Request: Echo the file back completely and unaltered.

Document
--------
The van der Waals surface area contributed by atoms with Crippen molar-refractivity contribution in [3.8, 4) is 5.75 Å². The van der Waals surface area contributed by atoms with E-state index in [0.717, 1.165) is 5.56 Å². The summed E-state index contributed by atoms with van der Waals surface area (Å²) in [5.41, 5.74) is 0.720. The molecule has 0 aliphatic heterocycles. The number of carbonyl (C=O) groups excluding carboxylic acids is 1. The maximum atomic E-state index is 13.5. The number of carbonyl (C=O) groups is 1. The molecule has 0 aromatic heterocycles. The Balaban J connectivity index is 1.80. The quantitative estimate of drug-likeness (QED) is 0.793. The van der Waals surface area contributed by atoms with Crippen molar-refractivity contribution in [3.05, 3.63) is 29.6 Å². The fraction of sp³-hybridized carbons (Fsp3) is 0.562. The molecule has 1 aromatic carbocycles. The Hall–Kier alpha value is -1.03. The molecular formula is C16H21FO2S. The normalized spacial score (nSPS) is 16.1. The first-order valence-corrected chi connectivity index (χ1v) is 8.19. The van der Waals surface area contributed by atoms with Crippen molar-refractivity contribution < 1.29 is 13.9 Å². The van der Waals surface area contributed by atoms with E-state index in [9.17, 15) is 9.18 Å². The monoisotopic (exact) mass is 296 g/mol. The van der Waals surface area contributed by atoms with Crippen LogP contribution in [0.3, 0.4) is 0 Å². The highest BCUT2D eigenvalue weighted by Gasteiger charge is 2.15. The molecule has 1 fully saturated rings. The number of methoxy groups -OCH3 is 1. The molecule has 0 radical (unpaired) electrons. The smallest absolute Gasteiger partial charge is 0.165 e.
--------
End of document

The van der Waals surface area contributed by atoms with Crippen molar-refractivity contribution in [3.8, 4) is 5.75 Å². The van der Waals surface area contributed by atoms with E-state index in [0.717, 1.165) is 5.56 Å². The summed E-state index contributed by atoms with van der Waals surface area (Å²) in [5.41, 5.74) is 0.720. The molecule has 0 aliphatic heterocycles. The number of carbonyl (C=O) groups excluding carboxylic acids is 1. The maximum atomic E-state index is 13.5. The number of carbonyl (C=O) groups is 1. The molecule has 0 aromatic heterocycles. The Balaban J connectivity index is 1.80. The quantitative estimate of drug-likeness (QED) is 0.793. The van der Waals surface area contributed by atoms with Crippen molar-refractivity contribution in [3.05, 3.63) is 29.6 Å². The fraction of sp³-hybridized carbons (Fsp3) is 0.562. The molecule has 1 aromatic carbocycles. The Hall–Kier alpha value is -1.03. The molecular formula is C16H21FO2S. The normalized spacial score (nSPS) is 16.1. The first-order valence-corrected chi connectivity index (χ1v) is 8.19. The van der Waals surface area contributed by atoms with Crippen molar-refractivity contribution < 1.29 is 13.9 Å². The van der Waals surface area contributed by atoms with E-state index in [9.17, 15) is 9.18 Å². The monoisotopic (exact) mass is 296 g/mol. The van der Waals surface area contributed by atoms with Crippen LogP contribution in [0.3, 0.4) is 0 Å². The highest BCUT2D eigenvalue weighted by Gasteiger charge is 2.15. The molecule has 1 fully saturated rings. The number of methoxy groups -OCH3 is 1. The molecule has 0 radical (unpaired) electrons. The smallest absolute Gasteiger partial charge is 0.165 e.